Much happened on the health front in the closing weeks of 2014, not least with the appointment of a new Health Minister Sussan Ley. See some interim advice to the new Minister and judgements on the contributions of former Minister Peter Dutton from Croakey contributors.
The Federal Government also finally came up with a Plan B to its proposed $7 GP co-payment that also raises significant concerns. Thanks to Tim Woodruff, Vice President of the Doctors Reform Society, for this clear and timely post that explains the implications of the latest changes, including the new requirement that a Level B consultation be a minimum of 10 minutes duration, which took effect on 1 January.
See also this article – GP co-payment 2.0: a triple whammy for patients – from The Conversation by Stephen Duckett and Peter Breadon from the Grattan Institute.
Dr Tim Woodruff writes:
The Federal Government’s revamped co-payment proposal consists of three parts.
The first is a $5 cut to the Medicare rebate which can only happen with parliamentary approval. Labor has rejected this as have some cross benchers.
The second is the freezing of the Medicare rebate until 2018 which over four years is a $3 cut because of inflation. It does not require any parliamentary approval. Both are clearly designed to reduce GP Medicare income and force them to decrease bulk billing rates and charge more and larger co-payments.
The third part of the revamped budget measures is more subtle, and although already implemented as of 1 January 2015, it can be disallowed by the Senate when it next sits. It requires that a Level B consultation be a minimum of 10 minutes duration (this change affects consultations with all patients including pensioners and health care card holders). Currently the difference between a Level A and Level B consultations is worded as to the complexity of the content, with a Level B being less than 20 minutes but with no other time limits specified. (Level B $37.05 vs. Level A $16.95).
The stated aim of the policy is to reduce 6 minute or ‘turnstile’ medicine, whereby patients are given inadequate time for the service they require, rushed out of the consultation with a pat on the head and an unnecessary blood test, x-ray , or prescription rather than the listening, questioning, and getting to the bottom of the problem that should occur. The corporatisation of some GP practices is likely to contribute significantly to this but neither of the major political parties have previously done anything to address the problems of corporatisation.
The change will be difficult to enforce as the only access the Government has as to how GPs categorise their visits is to look at aggregate data on the number of visits over time and, from that data, to identify GPs who are well outside the average and then to investigate them and look at their records (the task of the Professional Services Review). This picks up a very small number of GPs every year who appear to be overclaiming by claiming more Level A, B or C consultations over time than would seem possible, or sometimes not even seeing patients and putting in a claim.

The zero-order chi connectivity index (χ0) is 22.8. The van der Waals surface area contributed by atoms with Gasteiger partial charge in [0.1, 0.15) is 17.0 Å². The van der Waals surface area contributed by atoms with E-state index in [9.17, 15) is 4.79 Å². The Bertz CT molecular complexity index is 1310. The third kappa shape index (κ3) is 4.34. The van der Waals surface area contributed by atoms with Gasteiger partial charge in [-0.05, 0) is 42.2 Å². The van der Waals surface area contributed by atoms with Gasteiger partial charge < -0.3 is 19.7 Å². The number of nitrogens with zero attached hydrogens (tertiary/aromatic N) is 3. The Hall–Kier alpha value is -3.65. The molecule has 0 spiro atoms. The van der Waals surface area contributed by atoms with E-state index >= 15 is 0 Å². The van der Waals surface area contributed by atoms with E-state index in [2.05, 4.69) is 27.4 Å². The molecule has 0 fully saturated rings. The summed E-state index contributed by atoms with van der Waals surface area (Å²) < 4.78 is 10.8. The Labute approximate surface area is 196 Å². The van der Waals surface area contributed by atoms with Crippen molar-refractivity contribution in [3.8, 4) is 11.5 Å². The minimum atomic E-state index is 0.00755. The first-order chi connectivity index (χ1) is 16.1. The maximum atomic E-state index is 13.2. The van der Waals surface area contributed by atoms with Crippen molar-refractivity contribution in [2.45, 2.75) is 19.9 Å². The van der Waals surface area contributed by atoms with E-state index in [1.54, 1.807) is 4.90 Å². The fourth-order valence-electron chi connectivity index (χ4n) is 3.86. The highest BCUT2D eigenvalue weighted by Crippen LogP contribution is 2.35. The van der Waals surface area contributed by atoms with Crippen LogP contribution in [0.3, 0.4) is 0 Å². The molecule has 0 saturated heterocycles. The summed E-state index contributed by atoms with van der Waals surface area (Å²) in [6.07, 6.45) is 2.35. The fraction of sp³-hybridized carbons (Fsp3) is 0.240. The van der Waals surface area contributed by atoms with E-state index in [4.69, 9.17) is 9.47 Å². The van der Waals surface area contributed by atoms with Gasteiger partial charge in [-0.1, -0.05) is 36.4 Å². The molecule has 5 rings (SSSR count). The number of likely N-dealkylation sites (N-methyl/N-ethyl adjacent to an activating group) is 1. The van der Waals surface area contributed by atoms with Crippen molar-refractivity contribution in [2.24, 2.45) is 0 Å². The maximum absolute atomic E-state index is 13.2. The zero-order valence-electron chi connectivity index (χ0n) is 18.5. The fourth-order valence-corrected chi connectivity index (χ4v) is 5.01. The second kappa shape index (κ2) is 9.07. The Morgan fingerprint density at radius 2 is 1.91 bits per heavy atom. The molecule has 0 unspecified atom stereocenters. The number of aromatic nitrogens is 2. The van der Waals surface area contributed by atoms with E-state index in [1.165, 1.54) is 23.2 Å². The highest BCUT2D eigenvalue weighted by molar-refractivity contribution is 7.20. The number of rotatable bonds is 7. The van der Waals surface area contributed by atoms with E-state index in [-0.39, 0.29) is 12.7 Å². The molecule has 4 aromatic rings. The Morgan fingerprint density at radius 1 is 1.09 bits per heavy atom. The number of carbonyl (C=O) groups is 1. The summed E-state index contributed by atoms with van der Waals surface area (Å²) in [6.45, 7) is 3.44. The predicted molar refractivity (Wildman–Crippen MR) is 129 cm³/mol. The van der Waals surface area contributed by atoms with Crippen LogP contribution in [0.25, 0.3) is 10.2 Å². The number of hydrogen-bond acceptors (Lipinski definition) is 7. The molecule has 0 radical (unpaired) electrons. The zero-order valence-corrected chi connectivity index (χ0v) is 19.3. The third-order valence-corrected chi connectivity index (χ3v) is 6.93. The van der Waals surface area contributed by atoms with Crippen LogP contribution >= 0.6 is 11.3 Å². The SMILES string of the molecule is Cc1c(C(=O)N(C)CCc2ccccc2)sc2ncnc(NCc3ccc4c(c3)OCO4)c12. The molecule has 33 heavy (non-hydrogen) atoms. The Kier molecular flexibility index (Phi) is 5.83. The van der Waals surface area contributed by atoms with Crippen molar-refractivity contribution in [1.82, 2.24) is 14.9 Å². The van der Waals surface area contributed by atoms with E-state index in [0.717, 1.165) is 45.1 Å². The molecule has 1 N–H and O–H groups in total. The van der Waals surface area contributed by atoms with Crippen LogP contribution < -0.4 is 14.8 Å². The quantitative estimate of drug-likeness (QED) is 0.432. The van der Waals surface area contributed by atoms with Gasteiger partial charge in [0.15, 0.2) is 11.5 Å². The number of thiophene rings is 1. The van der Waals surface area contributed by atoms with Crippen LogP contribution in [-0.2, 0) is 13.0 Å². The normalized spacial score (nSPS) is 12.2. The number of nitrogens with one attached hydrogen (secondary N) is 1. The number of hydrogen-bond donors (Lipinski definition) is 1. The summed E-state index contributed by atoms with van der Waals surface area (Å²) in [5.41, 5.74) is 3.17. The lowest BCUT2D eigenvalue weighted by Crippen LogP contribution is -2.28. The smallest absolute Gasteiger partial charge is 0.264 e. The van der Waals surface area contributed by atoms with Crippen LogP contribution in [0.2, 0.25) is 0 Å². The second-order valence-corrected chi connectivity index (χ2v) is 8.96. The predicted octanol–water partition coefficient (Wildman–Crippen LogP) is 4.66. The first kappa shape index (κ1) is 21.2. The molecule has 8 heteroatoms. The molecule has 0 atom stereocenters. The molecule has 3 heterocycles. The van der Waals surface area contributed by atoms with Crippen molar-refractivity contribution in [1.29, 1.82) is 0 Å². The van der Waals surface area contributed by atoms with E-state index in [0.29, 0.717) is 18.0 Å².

Thus the likelihood that this change will have as much impact as the Government suggests remains unknown (no modelling, but what’s new?). Superficial success of the change should be easily measured by noting an increase in Level A and decrease in Level B consultations. The net effect of that will be a decrease in Medicare income to GPs. Whilst this might primarily affect just the GPs who are practising poor quality ‘turnstile’ or 6 minute medicine, it may also have a significant impact on the Medicare income of GPs providing high quality service who feel that a 6 or 9 minute consultation is worth a Level B rebate, particularly as the next 3 consultations might each take 19 minutes.
An acceptable alternative to this policy would be to reinvest any savings from the proposal back into primary health care services, making it budget neutral. Thus, a corresponding increase in the payment for Level B or C consultations would send a much clearer message to GPs that the true intent of this change is to reduce inadequate short consultation. An increase in funding for other services managed by a GP practice, for example practice nurses, would send a similar but less direct message.
But as currently suggested the effect of this move will be to decrease the Medicare income of GPs. This is the unstated primary aim of the policy. It shares this aim with the freezing of the rebate until 2018 and the $5 reduction in the Medicare rebate. The secondary aim of all three policies is to force GPs to reduce or abandon bulk billing and charge more and/or larger co-payments. Although the rebate for pensioners and health care card holders is left untouched by the $5 rebate cut, the other two changes will mean that the Medicare income from all patients will be reduced.
This proposal is not about reducing 6 minute medicine, despite what the Federal Government has claimed. It is aimed at decreasing bulk billing and increasing copayments.
Doctors’ groups like the AMA may reasonably be criticised for being concerned primarily about doctors’ incomes. The reality for patients however is that their GP is faced with either charging co-payments and decreasing bulk billing or accepting a salary cut. Most will not accept a salary cut, any more than any other small business or professional group would.
Combined with the introduction of private health insurance into primary health care as the Federal Government has already done, the ultimate intent is to destroy Medicare as a system of public health insurance with universal access and replace it with an Americanised system of two tiered access with Medicare providing a dismal safety net.